4. The US and Canada cannot afford another poor-performing seasonal influenza vaccine. We should just assume that one of the A or B strains will not be a good match against the vaccine. If we mass produce a 2nd (or supplemental) flu vaccine, the assumption is that it will be another egg-based version and require at least 5 months lead time to produce. Timeline and production capacity is already tight.

OPTIONS for producing a supplemental influenza vaccine (dose #2) include:
  1. Egg-based vaccine
  2. Recombinant vaccine
  3. Cell-based vaccine

What are the strains included in the 2020-2021 influenza vaccine?
It is recommended that quadrivalent vaccines for use in the 2020 - 2021 northern hemisphere influenza season contain the following:

Egg-Based Vaccines
  • an A/Guangdong-Maonan/SWL1536/2019 (H1N1)pdm09-like virus (a change from the 2019-20 vaccine)
  • an A/Hong Kong/2671/2019 (H3N2)-like virus (a change from the 2019-20 vaccine)
  • a B/Washington/02/2019 (B/Victoria lineage)-like virus (same as the 2019-2020 vaccine)
  • a B/Phuket/3073/2013 (B/Yamagata lineage)-like virus. (same as the 2019-2020 vaccine)

Cell or Recombinant-Based Vaccines
  • an A/Hawaii/70/2019 (H1N1)pdm09 (note – this change from the 2019-20 version is different from the egg-based version)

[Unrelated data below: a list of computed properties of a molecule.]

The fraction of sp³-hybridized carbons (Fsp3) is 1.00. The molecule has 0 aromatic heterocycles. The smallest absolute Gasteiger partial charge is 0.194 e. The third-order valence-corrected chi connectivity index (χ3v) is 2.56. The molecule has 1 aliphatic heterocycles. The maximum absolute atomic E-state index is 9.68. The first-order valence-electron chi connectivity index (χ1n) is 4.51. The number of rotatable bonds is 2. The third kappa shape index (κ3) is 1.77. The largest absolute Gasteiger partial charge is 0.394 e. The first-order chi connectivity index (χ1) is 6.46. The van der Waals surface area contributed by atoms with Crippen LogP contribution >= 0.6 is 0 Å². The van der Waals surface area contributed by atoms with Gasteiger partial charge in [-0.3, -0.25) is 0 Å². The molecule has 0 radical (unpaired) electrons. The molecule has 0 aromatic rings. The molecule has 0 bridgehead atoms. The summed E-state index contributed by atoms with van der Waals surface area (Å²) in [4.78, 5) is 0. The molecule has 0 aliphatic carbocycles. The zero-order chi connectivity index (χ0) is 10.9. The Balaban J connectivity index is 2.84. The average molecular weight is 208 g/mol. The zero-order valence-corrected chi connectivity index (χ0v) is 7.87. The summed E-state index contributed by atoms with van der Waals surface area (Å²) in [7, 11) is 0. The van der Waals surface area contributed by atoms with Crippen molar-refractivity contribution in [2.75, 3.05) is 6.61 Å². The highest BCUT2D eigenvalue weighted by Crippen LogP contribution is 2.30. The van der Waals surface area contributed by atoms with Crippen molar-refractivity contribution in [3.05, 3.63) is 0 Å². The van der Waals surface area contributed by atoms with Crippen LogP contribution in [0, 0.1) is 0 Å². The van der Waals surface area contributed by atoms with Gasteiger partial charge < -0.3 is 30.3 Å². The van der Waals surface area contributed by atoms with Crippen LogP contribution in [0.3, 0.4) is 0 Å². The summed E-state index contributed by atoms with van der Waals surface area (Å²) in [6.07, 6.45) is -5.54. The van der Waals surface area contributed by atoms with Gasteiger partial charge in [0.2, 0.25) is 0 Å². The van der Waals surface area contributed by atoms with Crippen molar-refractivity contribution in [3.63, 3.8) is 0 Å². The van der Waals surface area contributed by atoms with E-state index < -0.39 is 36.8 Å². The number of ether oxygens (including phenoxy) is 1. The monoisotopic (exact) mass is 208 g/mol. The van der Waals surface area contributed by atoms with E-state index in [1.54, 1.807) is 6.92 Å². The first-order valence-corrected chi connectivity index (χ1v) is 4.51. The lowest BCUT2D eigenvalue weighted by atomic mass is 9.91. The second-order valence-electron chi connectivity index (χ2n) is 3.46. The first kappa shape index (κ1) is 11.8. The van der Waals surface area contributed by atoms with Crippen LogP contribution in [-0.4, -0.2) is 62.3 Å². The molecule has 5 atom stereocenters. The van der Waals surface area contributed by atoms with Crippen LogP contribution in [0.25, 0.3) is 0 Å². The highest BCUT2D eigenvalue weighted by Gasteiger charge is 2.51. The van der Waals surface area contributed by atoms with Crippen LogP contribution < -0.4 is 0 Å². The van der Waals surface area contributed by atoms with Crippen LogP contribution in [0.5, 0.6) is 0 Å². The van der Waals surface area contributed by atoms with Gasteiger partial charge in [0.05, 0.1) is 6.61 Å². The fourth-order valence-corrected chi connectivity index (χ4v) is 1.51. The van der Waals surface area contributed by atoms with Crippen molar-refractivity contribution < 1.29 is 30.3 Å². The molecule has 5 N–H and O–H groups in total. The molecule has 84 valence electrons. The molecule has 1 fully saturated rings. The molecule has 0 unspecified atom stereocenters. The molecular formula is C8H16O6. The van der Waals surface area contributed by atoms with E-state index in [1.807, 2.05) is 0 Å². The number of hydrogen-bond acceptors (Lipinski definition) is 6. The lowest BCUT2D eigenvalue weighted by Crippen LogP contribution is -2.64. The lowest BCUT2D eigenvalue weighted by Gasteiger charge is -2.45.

• an A/Hong Kong/45/2019 (H3N2) (a change from the 2019-20 vaccine)
  • a B/Washington/02/2019 (B/Victoria lineage) (same as the 2019-2020 vaccine)
  • a B/Phuket/3073/2013 (B/Yamagata lineage) (same as the 2019-2020 vaccine)

The graph below shows the actual flu lineage that the CDC collects. In the 2019-2020 season:
  • Type A (H1N1) was the prevailing strain.
  • Type B (Victoria lineage) was the 2nd most common. The CDC reported that this vaccine strain was only 58% effective.
  • It appears that the strains predicted (and included in the vaccines) were correct, although the circulating virus was somewhat genetically different.
  • If more people were vaccinated, the number of positive tests would be a lot lower.

  • Graph is from the CDC.

Historically, flu season kicks off in October (with the exception of 2009, when it started in Aug/Sept and dropped by end of December).

Graph is from the CDC.